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TBTF for 1995-10-03: The Internet is full; one-time pad encryption

Keith Dawson (dawson dot tbtf at gmail dot com)
Tue, 3 Oct 1995 21:59:48 -0400

The Internet is full

TBTF has now been indexed by the Lycos spider and the Yahoo (...what? party animal?) and so we're being checked out by discriminating readers worldwide. Welcome to new subscribers from Ontario, the Netherlands, and the far-flung Isles of Compuserve.

>>From Online Business Today (1995-10-02):
> Network Computing reports that the Internet is reaching its technology
> limit, causing providers to stop routing "inefficient" address blocks.
> "Businesses around the globe are discovering that their Internet traffic
> isn't being routed to its destination, and it's no temporary glitch,"
> writes Christy Hudgins-Bonafield, Network Computing's Business and Trends
> Editor. "Experts say the routers used to direct traffic across the
> Internet are melting down with processing and memory limitations. They
> cannot keep up with the nearly cancerous growth of routing tables."
> Although Internet service providers, like Sprint's SprintLink, have known
> for a year or more that the day of "route rationing" would come, most bus-
> inesses have probably not been aware of the problem.
> According to Hudgins-Bonafield, many Internet service providers are ex-
> pected to drop users as routing problems worsen. "This fall Sprint's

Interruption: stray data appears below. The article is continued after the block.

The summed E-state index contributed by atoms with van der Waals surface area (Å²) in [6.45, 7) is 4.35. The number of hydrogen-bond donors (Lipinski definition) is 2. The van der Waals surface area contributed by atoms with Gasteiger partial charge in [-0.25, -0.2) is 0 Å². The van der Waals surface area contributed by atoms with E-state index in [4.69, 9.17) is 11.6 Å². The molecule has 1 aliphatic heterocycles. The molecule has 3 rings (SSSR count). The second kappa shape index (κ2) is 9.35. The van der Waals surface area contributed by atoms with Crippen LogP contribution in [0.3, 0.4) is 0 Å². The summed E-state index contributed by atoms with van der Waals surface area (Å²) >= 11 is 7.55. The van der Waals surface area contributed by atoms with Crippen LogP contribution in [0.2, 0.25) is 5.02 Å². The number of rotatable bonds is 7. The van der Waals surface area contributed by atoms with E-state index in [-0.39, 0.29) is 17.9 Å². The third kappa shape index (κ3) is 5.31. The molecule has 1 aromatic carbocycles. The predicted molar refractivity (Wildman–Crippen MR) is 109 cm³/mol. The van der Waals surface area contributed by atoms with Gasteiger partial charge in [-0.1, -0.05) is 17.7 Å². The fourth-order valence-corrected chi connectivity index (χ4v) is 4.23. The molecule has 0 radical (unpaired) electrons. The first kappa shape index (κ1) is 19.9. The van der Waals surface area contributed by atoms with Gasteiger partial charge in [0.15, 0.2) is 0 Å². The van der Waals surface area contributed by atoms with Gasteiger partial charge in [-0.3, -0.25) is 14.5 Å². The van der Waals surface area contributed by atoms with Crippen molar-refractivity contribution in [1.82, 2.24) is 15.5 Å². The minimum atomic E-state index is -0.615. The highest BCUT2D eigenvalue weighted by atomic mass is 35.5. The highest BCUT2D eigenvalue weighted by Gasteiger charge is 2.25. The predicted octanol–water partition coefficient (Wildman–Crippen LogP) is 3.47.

> SprintLink network became the first major provider to halt routing of
> address blocks it considers "inefficient."
> Since Sprint interconnects to other service providers, its decision
> affects any Internet user whose traffic might cross Sprint's network.
> Sprint is expected to be followed by a wide variety of Internet service
> providers, she said.

A popular T-shirt at the Networld+Interop exhibition last week in Atlanta read:

The Internet Is Full: Go Away

Note added 1996-06-17:See TBTF for 1995-12-18 for a followup article in which experts cast doubt on the claims in the Elementrix story below.

One-time pad encryption

I saw coverage of this item in both The Economist d.comm and WEBster:

A New York subsidiary of an Israeli company is promoting a fundamentally different and potentially more secure method of encryption than the public-key cryptography embodied in the RSA method. Last March they introduced Power One-Time Pad (POTP) technology, which they say makes practical for the first time the most secure form of encryption known. POTP is the first commercial encryption system that does not depend on keys that can be lost, stolen, or compromised; it eliminates the need for time-consuming and costly key distribution and management.

A one-time pad uses a different, random key to encrypt every message. Sender and receiver must have some way of assuring that they use the same random numbers in sequence. Elementrix Technologies claims to have found a secure way to synchronize, and to resynch if sender and receiver later lose contact. The method is still secret while patents are pending, so the algorithms have received no scrutiny from outside cryptographic experts. While one-time pads may be inherently secure, subtle weaknesses could be hidden in the synchronization algorithms. (The history of cryptography is littered with "unbreakable" codes that proved on examination to have holes you could drive a HumVee through.)